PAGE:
Once our kids get older, we’ll continue doing that and we’ll try hard to arrange for as many internships and small jobs as possible. We will want them to try their hand at working for a variety of businesses in multiple industries. We will encourage them to network and connect with people who can mentor and share their insights and experience.
While the kids are young and have all the time and freedom without much responsibility, it is crucial for them to network as much as possible. It’s important for them to be exposed to a variety of people, professions, industries, and technologies. It’s essential that they have a chance to experiment, to start some ventures and possibly fail, and to start again. Yes, failure provides a significant learning experience. Kids should learn that failure and repeat failures are ok, as long as they learn from their experience, try again, and diversify their efforts.
Nothing wrong with pursuing wealth
There is a common stigma about teaching kids to make money. I often meet people who feel uneasy about it, who regard the pursuit of wealth almost as something beneath consideration. Entrepreneurial model of homeschooling is based on the idea that it’s right and moral to teach even young kids to engage in business and to pursue wealth. We believe in the morality and dignity of business if it’s conducted lawfully and honestly.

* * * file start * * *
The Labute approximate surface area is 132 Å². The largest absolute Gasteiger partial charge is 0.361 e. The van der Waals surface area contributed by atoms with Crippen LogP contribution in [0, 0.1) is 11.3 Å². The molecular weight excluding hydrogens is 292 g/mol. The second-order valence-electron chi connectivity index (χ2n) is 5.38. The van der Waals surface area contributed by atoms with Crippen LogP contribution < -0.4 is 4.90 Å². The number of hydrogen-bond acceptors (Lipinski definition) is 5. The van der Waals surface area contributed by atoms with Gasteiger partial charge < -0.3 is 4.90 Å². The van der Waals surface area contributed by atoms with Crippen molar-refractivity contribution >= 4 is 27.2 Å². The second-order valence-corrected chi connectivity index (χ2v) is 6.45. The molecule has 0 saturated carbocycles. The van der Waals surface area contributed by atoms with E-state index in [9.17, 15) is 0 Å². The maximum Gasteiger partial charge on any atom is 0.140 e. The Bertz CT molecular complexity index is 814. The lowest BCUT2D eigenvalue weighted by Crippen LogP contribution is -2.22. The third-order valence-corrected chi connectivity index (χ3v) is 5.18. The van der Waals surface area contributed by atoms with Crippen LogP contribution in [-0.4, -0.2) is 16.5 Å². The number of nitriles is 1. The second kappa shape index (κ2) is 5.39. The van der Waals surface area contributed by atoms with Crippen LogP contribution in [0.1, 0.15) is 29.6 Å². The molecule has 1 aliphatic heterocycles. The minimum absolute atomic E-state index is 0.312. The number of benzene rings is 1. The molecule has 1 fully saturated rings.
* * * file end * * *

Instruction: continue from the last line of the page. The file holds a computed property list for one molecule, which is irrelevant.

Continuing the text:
Of course, money is not everything. Money can not replace love, friendship, happiness, and other human values and high ideals. Our kids do learn that there are other important things in life besides money. However, we don’t view money as evil. Our entrepreneurial pursuits give us the flexibility and freedom to spend time with our kids and to homeschool them. Making money is both a prerequisite and a means for us to provide employment to our hired helpers and to provide services that are useful to our clients. Being entrepreneurs adds value to our lives and the lives of our kids, our employees, and our customers.